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Botanical Contributions to Contemporary Ecological Theory

J. P. Grime and J. G. Hodgson
The New Phytologist
Vol. 106, No. 1, Frontiers of Comparative Plant Ecology (May, 1987), pp. 283-295
Published by: Wiley on behalf of the New Phytologist Trust
Stable URL: http://www.jstor.org/stable/2433023
Page Count: 13
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Botanical Contributions to Contemporary Ecological Theory
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Abstract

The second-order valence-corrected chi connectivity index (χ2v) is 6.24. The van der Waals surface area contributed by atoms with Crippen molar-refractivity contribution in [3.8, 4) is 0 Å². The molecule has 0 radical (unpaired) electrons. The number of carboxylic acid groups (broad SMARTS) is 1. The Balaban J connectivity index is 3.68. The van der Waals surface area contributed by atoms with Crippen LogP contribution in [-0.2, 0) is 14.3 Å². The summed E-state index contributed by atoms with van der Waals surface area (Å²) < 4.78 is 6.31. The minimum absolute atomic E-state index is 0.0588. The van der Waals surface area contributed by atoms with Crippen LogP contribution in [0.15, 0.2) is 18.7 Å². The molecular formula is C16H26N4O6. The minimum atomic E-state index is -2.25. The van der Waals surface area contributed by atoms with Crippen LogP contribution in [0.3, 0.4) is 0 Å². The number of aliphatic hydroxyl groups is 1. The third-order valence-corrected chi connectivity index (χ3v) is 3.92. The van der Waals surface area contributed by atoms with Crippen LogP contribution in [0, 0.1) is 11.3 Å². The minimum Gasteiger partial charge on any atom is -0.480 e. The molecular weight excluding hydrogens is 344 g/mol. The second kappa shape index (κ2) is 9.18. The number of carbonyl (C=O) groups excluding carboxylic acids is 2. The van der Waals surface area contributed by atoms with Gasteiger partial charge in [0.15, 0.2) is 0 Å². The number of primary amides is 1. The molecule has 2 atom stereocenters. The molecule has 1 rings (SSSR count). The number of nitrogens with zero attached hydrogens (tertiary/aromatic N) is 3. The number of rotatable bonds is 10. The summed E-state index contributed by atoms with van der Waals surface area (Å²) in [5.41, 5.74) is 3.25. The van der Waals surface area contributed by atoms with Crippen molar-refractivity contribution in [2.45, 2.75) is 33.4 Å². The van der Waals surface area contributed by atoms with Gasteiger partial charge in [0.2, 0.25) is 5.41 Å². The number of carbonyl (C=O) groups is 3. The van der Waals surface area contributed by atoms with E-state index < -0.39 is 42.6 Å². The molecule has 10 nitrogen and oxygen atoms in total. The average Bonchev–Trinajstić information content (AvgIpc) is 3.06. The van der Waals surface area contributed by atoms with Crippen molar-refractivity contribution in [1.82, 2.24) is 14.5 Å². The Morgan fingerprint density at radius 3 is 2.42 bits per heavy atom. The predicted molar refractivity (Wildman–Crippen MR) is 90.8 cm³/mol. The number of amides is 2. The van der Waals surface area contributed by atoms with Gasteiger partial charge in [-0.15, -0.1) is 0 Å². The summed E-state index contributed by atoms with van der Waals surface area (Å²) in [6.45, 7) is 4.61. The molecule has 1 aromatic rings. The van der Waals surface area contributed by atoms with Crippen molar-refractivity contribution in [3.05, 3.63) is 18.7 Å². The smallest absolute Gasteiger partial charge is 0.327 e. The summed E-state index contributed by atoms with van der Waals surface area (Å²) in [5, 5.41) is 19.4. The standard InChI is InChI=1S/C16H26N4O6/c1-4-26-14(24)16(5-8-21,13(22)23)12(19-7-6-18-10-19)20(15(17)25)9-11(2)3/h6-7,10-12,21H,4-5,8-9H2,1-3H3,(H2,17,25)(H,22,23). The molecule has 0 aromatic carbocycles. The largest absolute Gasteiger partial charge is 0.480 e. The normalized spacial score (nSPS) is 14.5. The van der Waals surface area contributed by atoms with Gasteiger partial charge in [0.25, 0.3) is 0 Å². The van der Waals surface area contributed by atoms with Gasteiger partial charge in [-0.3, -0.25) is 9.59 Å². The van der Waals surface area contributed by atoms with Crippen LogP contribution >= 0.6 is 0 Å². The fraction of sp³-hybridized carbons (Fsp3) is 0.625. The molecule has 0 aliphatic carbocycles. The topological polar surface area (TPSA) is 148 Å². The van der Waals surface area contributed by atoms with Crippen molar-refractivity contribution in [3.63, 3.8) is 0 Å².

In the search for general principles in ecology, the role of botany has often been subordinate to those of mathematics, genetics and zoology. This paper identifies three important areas of ecological research (competition, coexistence, and relationships between anti-herbivore defence and decomposition processes) where comparative studies of autotrophic plants can play a leading part in analyses of the structure of communities and the functioning of ecosystems. With respect to a fourth research topic (ecological constraints arising from evolutionary histories), a stronger botanical response to the zoological lead is advocated.

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